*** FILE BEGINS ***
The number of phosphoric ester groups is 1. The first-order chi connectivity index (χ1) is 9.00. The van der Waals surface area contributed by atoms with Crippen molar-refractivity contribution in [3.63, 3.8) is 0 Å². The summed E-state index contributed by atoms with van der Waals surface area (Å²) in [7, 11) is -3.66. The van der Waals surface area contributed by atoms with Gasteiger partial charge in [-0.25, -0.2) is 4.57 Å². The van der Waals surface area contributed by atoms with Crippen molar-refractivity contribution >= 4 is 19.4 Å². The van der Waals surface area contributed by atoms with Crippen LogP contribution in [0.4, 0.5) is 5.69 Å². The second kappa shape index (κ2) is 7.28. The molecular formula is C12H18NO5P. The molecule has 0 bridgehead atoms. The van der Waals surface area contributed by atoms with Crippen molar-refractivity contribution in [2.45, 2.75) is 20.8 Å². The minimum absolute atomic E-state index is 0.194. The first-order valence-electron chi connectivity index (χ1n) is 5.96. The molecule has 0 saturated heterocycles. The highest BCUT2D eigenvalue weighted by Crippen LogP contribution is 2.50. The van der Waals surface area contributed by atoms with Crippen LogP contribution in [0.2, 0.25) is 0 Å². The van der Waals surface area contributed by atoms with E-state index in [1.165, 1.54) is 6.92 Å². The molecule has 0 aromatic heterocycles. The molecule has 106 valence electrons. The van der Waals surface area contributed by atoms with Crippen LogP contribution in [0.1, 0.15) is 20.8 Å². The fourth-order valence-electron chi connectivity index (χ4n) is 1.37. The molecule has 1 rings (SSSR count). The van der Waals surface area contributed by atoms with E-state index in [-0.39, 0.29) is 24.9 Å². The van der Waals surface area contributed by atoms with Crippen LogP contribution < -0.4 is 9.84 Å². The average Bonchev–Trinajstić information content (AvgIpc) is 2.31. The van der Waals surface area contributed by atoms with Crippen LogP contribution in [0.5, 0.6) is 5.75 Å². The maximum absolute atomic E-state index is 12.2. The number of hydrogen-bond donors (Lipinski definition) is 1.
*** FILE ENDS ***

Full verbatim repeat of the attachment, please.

The number of phosphoric ester groups is 1. The first-order chi connectivity index (χ1) is 9.00. The van der Waals surface area contributed by atoms with Crippen molar-refractivity contribution in [3.63, 3.8) is 0 Å². The summed E-state index contributed by atoms with van der Waals surface area (Å²) in [7, 11) is -3.66. The van der Waals surface area contributed by atoms with Gasteiger partial charge in [-0.25, -0.2) is 4.57 Å². The van der Waals surface area contributed by atoms with Crippen molar-refractivity contribution >= 4 is 19.4 Å². The van der Waals surface area contributed by atoms with Crippen LogP contribution in [0.4, 0.5) is 5.69 Å². The second kappa shape index (κ2) is 7.28. The molecular formula is C12H18NO5P. The molecule has 0 bridgehead atoms. The van der Waals surface area contributed by atoms with Crippen molar-refractivity contribution in [2.45, 2.75) is 20.8 Å². The minimum absolute atomic E-state index is 0.194. The first-order valence-electron chi connectivity index (χ1n) is 5.96. The molecule has 0 saturated heterocycles. The highest BCUT2D eigenvalue weighted by Crippen LogP contribution is 2.50. The van der Waals surface area contributed by atoms with Crippen LogP contribution in [0.2, 0.25) is 0 Å². The van der Waals surface area contributed by atoms with E-state index in [1.165, 1.54) is 6.92 Å². The molecule has 0 aromatic heterocycles. The molecule has 106 valence electrons. The van der Waals surface area contributed by atoms with Crippen LogP contribution in [0.1, 0.15) is 20.8 Å². The fourth-order valence-electron chi connectivity index (χ4n) is 1.37. The molecule has 1 rings (SSSR count). The van der Waals surface area contributed by atoms with E-state index in [-0.39, 0.29) is 24.9 Å². The van der Waals surface area contributed by atoms with Crippen LogP contribution < -0.4 is 9.84 Å². The average Bonchev–Trinajstić information content (AvgIpc) is 2.31. The van der Waals surface area contributed by atoms with Crippen LogP contribution in [0.5, 0.6) is 5.75 Å². The maximum absolute atomic E-state index is 12.2. The number of hydrogen-bond donors (Lipinski definition) is 1.